Nearly four in five Americans prefer taking out the trash to washing dishes by hand. But that doesn’t make the chore any less gross—especially when your garbage can (and everything inside it) smells awful. So, why does your garbage can smell so bad?

Here’s the TL;DR:

Your garbage can may smell bad because of food and drink residue or discarded spoiled or expired food. Poor ventilation and high humidity can also trap foul odors, encourage mold and bacterial growth, and accelerate decomposition. It could also stem from low-quality trash bags or plastic trash cans.

If your trash can reeks, keep reading. I’ll go into more detail about the possible culprits behind the stench and why it never seems to leave. You’ll also learn how to deodorize garbage cans and keep them smelling fresh!

Reasons Your Garbage Can Smells Awful

A trash can could have a bad smell for many reasons—including what you put into it, its physical location, the trash bags you use, and the can itself. 

If you’re not quite sure why your bin is stinking up the house, here are six possible reasons:

1. Food + Drink Residue

The most likely culprit is food or drink residue somewhere in the can. This can be anything splashing on the lid or leaking through a torn trash bag that’s begun to decompose. 

As the residue decomposes, so do the bacteria and chemicals in the waste. They begin releasing various odorous compounds. The decomposition process also releases gases like ammonia and hydrogen sulfide. Both have their own distinct (and not-so-pleasant) odors. 

The table below explains the most common garbage can smells and which foods cause them:

common garbage can odors and where they come from (table)

2. Spoiled or Expired Food

Spoiled or expired food smells bad enough in the refrigerator. That stench becomes worse when left to sit in garbage cans at room temperature—and with little air flow. 

That’s because old food creates the perfect environment for bacterial growth and has already begun decomposing. Bacteria in the food and the environment will begin breaking down the organic matter in the food (AKA: decomposition). As this happens, the spoiled food releases chemicals and distinct, foul odors. 

For example, fatty foods and oils may smell rancid when spoiled, and rotten high-sugar foods have a sour, vinegary, or vaguely “fermented” odor.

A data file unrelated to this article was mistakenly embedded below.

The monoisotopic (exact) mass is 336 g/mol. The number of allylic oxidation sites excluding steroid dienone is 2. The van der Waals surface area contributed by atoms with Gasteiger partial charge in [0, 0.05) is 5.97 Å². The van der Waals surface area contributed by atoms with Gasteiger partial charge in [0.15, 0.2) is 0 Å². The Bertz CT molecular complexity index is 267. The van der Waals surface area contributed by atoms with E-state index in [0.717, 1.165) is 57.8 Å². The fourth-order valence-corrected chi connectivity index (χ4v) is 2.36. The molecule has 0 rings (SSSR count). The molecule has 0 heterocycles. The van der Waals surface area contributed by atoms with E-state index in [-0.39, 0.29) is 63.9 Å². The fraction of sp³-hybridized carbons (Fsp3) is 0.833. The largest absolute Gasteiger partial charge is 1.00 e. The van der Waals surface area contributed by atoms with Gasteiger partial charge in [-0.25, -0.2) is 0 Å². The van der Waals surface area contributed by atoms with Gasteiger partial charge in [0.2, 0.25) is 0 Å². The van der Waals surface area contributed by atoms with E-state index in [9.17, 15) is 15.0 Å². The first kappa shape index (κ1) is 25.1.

The table below details common odors caused by spoiled or expired foods:

common spoiled/expired food odors (table)

3. Lack of Ventilation or High Humidity

Poor ventilation and high humidity create the perfect storm for your garbage can’s scent: bacteria, mold, and moisture. 

A tightly sealed lid traps the air inside the can and creates an anaerobic environment. Anaerobic simply means “without air.” 

Not only do anaerobic conditions create more pungent odors, but the tightly closed lid also allows these odors to build up in the bin. The longer these odors sit without fresh air flow, the more intense they become.

When the humidity inside your trash can remains high, the can (and everything in it) becomes damp. Bacteria, mold, and mildew all thrive in moist places. A garbage bin that seals in humid air may smell musty or begin developing mold or mildew. 

4. Improper Garbage Disposal

There are some things you need to throw out but simply don’t belong in the trash can—as long as you don’t want a persistent, awful stench. Because they often take longer to decompose than your typical “trash,” the smell is released slowly and continually. 

Some of the worst offenders are soiled diapers, animal waste, used cat litter, and improperly sealed leftover kitchen waste. 

5. Low-Quality Garbage Bags

Your trash can may also reek if you use cheaply made trash bags. The reason for this is simple: because they’re often made with thin and weak materials, these bags are also more prone to punctures and tears

The liner may develop a hole that allows liquids and foul odors to leak, causing the entire can to stink even worse.